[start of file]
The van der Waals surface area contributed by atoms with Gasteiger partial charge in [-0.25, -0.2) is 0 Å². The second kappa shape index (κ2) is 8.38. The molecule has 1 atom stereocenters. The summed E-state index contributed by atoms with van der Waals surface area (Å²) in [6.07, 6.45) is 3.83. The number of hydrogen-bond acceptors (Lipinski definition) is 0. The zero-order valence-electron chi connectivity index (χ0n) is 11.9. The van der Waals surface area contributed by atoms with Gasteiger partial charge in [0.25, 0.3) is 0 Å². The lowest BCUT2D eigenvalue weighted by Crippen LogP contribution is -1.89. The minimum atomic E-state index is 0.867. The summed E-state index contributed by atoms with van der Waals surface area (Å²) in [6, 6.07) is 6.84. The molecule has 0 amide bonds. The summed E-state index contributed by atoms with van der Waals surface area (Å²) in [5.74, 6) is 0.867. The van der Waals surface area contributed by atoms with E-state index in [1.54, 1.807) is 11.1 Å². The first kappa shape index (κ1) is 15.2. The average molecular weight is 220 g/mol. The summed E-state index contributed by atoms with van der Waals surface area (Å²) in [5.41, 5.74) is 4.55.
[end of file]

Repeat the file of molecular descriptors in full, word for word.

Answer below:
The van der Waals surface area contributed by atoms with Gasteiger partial charge in [-0.25, -0.2) is 0 Å². The second kappa shape index (κ2) is 8.38. The molecule has 1 atom stereocenters. The summed E-state index contributed by atoms with van der Waals surface area (Å²) in [6.07, 6.45) is 3.83. The number of hydrogen-bond acceptors (Lipinski definition) is 0. The zero-order valence-electron chi connectivity index (χ0n) is 11.9. The van der Waals surface area contributed by atoms with Gasteiger partial charge in [0.25, 0.3) is 0 Å². The lowest BCUT2D eigenvalue weighted by Crippen LogP contribution is -1.89. The minimum atomic E-state index is 0.867. The summed E-state index contributed by atoms with van der Waals surface area (Å²) in [6, 6.07) is 6.84. The molecule has 0 amide bonds. The summed E-state index contributed by atoms with van der Waals surface area (Å²) in [5.74, 6) is 0.867. The van der Waals surface area contributed by atoms with E-state index in [1.54, 1.807) is 11.1 Å². The first kappa shape index (κ1) is 15.2. The average molecular weight is 220 g/mol. The summed E-state index contributed by atoms with van der Waals surface area (Å²) in [5.41, 5.74) is 4.55.